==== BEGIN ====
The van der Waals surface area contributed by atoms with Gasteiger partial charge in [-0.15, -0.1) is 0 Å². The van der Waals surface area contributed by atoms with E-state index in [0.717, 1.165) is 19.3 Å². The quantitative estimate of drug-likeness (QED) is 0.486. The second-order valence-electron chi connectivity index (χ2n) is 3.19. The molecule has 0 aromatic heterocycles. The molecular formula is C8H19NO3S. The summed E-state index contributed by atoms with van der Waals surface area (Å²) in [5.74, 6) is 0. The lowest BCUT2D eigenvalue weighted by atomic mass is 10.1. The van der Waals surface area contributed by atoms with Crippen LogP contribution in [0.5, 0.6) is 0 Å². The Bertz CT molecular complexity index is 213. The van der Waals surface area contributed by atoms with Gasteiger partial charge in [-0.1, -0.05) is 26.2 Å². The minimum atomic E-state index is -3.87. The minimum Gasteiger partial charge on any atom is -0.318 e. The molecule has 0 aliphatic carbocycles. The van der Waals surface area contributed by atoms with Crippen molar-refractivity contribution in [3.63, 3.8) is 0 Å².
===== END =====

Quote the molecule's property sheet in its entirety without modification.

The van der Waals surface area contributed by atoms with Gasteiger partial charge in [-0.15, -0.1) is 0 Å². The van der Waals surface area contributed by atoms with E-state index in [0.717, 1.165) is 19.3 Å². The quantitative estimate of drug-likeness (QED) is 0.486. The second-order valence-electron chi connectivity index (χ2n) is 3.19. The molecule has 0 aromatic heterocycles. The molecular formula is C8H19NO3S. The summed E-state index contributed by atoms with van der Waals surface area (Å²) in [5.74, 6) is 0. The lowest BCUT2D eigenvalue weighted by atomic mass is 10.1. The van der Waals surface area contributed by atoms with Crippen LogP contribution in [0.5, 0.6) is 0 Å². The Bertz CT molecular complexity index is 213. The van der Waals surface area contributed by atoms with Gasteiger partial charge in [-0.1, -0.05) is 26.2 Å². The minimum atomic E-state index is -3.87. The minimum Gasteiger partial charge on any atom is -0.318 e. The molecule has 0 aliphatic carbocycles. The van der Waals surface area contributed by atoms with Crippen molar-refractivity contribution in [3.63, 3.8) is 0 Å².